In faith that we're making this a better world,
Editor, Covenant Group News
Program Director, Unitarian Church of Baton Rouge
Making Small Group Ministry Available - Part 5 -
for People with Disabilities
by Mary Heafy,
Keene UU Church, Keene, NH
As Unitarian Universalists, we covenant to affirm and promote the inherent worth and dignity of every person. The simplest way to do this when interacting with a person with a disability is to remember that a person with a disability is a person first. All people, including those with disabilities, have unique skills, talents, interests.
Some general etiquette tips include:
- Practice the Golden Rule. Think of the person first, not their disability. Relax and be yourself
- Always ask before giving assistance. A person with a disability may not need or want your help
- Think before you speak. Avoid using labels. Always use people first language (see chart below)
- Avoid showing pity or being patronizing. People with disabilities are not victims. Do not use a pet name, such as "honey". Do not speak with someone with a disability as though they were a child
- Focus on ability rather than disability - what a person can do rather than what they cannot do
- Remember that everyone - people with and without disabilities - has the ability to succeed and the ability to make mistakes and learn from them
- Always use positive, people first language that empowers rather than marginalizes.
|People First Language|
|Birth defect||Person who is disabled since birth, born with a congenital disability
|Cerebral palsied||Person who has cerebral palsy
|Cripple||Person who needs mobility assistance
|Deaf and dumb, deaf mute||Person who is deaf and does not speak
|Deformed||Person who has a physical disability
|Emotionally disturbed||Person with an emotional disability
|Handicapped||Person with a disability
|Hunchbacked||Person with a spinal curvature
|Insane, deranged, deviant||Person with a mental illness
|Midget, dwarf||Person who is small in stature
|Mongoloid||Person who has Down Syndrome
|Normal||Typical, non-disabled, able-bodied
|Retarded||Person with a cognitive disability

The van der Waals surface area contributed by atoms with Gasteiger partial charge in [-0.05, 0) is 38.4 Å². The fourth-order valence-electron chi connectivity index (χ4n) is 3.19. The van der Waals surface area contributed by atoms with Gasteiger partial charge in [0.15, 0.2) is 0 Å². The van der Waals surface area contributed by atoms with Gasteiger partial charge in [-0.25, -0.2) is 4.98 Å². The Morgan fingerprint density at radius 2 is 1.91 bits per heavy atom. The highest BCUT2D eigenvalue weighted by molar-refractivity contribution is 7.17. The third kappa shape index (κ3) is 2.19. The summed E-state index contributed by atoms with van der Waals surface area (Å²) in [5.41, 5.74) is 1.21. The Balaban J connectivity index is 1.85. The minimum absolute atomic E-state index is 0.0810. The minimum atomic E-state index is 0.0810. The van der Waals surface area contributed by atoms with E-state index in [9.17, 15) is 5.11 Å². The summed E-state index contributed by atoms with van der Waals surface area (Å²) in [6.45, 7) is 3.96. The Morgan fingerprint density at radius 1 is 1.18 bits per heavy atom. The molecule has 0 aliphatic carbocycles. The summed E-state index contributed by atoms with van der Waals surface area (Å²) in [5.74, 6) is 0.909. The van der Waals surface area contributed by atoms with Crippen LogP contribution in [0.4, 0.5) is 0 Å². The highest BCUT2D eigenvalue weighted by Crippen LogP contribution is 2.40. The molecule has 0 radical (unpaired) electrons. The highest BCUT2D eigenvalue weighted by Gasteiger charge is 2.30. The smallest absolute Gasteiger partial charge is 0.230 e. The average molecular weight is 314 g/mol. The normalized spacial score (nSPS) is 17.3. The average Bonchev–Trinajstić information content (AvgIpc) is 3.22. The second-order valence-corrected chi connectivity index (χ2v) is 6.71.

|Wheelchair bound, confined to a wheelchair||Person who uses a wheelchair
When you interact with someone with a disability, speak directly to them, not to their aides, interpreters, companions.
When you interact with someone with a cognitive disability, speak to the person in clear simple sentences. Give them time to communicate with you.
When you interact with someone who uses a wheelchair, do not push, lean on, move or hold the person's wheelchair. Try to put yourself at eye level - pull up your own chair.
When you interact with someone who is blind or visually impaired, always introduce yourself by name and let him or her know when you are leaving. Offer your arm or elbow if they request assistance but NEVER grab their arm or elbow. If the person has a guide dog, do not pet or distract the dog. The dog is responsible for its owner's safety.
When you interact with someone who is deaf or hearing impaired, remember that the person may have some hearing, may be able to read lips or may use sign language or assistive technology. ASK them how they prefer to communicate
When you interact with someone with a speech impairment, allow them as much time as they need to communicate. Be respectful and avoid trying to finish their sentences
The best way to explore how to support a person with a disability is to speak directly to the individual. A facilitator may begin the conversation as simply as, "I am delighted that you will be part of our covenant group. I wonder if there are any accommodations you might need to participate in the group?" Some things that might come up are a physically accessible location, large print handouts, time to compose thoughts before speaking, seating within the group that allows for greater visual or auditory access, something to do with his/her hands to stay focused on the conversation, a stretch break.